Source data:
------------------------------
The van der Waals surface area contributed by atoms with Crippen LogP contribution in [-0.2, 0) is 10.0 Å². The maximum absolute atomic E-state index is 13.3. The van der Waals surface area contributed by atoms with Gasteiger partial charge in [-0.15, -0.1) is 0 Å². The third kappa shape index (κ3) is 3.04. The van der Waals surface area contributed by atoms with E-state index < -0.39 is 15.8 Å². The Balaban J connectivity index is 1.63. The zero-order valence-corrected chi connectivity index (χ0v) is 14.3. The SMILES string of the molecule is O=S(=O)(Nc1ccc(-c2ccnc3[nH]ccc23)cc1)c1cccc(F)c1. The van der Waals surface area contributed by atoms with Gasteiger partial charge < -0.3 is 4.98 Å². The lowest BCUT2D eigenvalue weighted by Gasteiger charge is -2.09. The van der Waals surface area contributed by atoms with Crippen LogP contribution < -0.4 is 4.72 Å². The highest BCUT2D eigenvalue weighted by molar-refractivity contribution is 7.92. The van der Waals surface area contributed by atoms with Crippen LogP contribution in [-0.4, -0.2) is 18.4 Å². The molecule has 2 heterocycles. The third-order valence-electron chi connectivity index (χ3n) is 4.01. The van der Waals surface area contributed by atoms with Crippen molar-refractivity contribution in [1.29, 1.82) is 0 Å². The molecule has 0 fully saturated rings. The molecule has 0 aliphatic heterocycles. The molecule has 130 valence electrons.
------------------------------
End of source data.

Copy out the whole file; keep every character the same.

The van der Waals surface area contributed by atoms with Crippen LogP contribution in [-0.2, 0) is 10.0 Å². The maximum absolute atomic E-state index is 13.3. The van der Waals surface area contributed by atoms with Gasteiger partial charge in [-0.15, -0.1) is 0 Å². The third kappa shape index (κ3) is 3.04. The van der Waals surface area contributed by atoms with E-state index < -0.39 is 15.8 Å². The Balaban J connectivity index is 1.63. The zero-order valence-corrected chi connectivity index (χ0v) is 14.3. The SMILES string of the molecule is O=S(=O)(Nc1ccc(-c2ccnc3[nH]ccc23)cc1)c1cccc(F)c1. The van der Waals surface area contributed by atoms with Gasteiger partial charge < -0.3 is 4.98 Å². The lowest BCUT2D eigenvalue weighted by Gasteiger charge is -2.09. The van der Waals surface area contributed by atoms with Crippen LogP contribution < -0.4 is 4.72 Å². The highest BCUT2D eigenvalue weighted by molar-refractivity contribution is 7.92. The van der Waals surface area contributed by atoms with Crippen LogP contribution in [-0.4, -0.2) is 18.4 Å². The molecule has 2 heterocycles. The third-order valence-electron chi connectivity index (χ3n) is 4.01. The van der Waals surface area contributed by atoms with Crippen molar-refractivity contribution in [1.29, 1.82) is 0 Å². The molecule has 0 fully saturated rings. The molecule has 0 aliphatic heterocycles. The molecule has 130 valence electrons.